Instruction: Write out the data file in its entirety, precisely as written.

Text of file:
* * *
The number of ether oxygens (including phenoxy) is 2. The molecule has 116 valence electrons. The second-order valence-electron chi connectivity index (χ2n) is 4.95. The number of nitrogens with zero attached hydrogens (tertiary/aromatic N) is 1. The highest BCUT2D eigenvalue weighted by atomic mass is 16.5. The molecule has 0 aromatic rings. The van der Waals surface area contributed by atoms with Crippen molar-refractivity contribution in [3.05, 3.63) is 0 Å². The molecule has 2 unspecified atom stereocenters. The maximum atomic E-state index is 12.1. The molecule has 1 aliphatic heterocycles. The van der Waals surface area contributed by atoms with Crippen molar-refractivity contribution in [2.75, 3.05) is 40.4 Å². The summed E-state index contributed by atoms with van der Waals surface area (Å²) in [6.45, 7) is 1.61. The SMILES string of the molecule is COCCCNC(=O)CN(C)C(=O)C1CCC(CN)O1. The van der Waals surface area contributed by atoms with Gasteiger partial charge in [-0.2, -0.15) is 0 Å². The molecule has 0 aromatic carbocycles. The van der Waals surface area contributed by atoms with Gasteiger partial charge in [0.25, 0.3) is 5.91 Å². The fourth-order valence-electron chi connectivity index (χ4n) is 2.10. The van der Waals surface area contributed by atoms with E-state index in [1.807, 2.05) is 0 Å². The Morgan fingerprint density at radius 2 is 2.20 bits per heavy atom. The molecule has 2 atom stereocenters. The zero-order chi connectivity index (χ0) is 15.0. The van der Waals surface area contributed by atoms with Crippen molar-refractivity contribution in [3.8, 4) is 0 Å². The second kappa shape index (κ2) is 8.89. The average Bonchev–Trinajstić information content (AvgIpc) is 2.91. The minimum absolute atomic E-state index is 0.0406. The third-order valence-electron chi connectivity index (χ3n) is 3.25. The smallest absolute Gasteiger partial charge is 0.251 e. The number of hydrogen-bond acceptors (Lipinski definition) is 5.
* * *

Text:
The number of ether oxygens (including phenoxy) is 2. The molecule has 116 valence electrons. The second-order valence-electron chi connectivity index (χ2n) is 4.95. The number of nitrogens with zero attached hydrogens (tertiary/aromatic N) is 1. The highest BCUT2D eigenvalue weighted by atomic mass is 16.5. The molecule has 0 aromatic rings. The van der Waals surface area contributed by atoms with Crippen molar-refractivity contribution in [3.05, 3.63) is 0 Å². The molecule has 2 unspecified atom stereocenters. The maximum atomic E-state index is 12.1. The molecule has 1 aliphatic heterocycles. The van der Waals surface area contributed by atoms with Crippen molar-refractivity contribution in [2.75, 3.05) is 40.4 Å². The summed E-state index contributed by atoms with van der Waals surface area (Å²) in [6.45, 7) is 1.61. The SMILES string of the molecule is COCCCNC(=O)CN(C)C(=O)C1CCC(CN)O1. The van der Waals surface area contributed by atoms with Gasteiger partial charge in [-0.2, -0.15) is 0 Å². The molecule has 0 aromatic carbocycles. The van der Waals surface area contributed by atoms with Gasteiger partial charge in [0.25, 0.3) is 5.91 Å². The fourth-order valence-electron chi connectivity index (χ4n) is 2.10. The van der Waals surface area contributed by atoms with E-state index in [1.807, 2.05) is 0 Å². The Morgan fingerprint density at radius 2 is 2.20 bits per heavy atom. The molecule has 2 atom stereocenters. The zero-order chi connectivity index (χ0) is 15.0. The van der Waals surface area contributed by atoms with Crippen molar-refractivity contribution in [3.8, 4) is 0 Å². The second kappa shape index (κ2) is 8.89. The average Bonchev–Trinajstić information content (AvgIpc) is 2.91. The minimum absolute atomic E-state index is 0.0406. The third-order valence-electron chi connectivity index (χ3n) is 3.25. The smallest absolute Gasteiger partial charge is 0.251 e. The number of hydrogen-bond acceptors (Lipinski definition) is 5.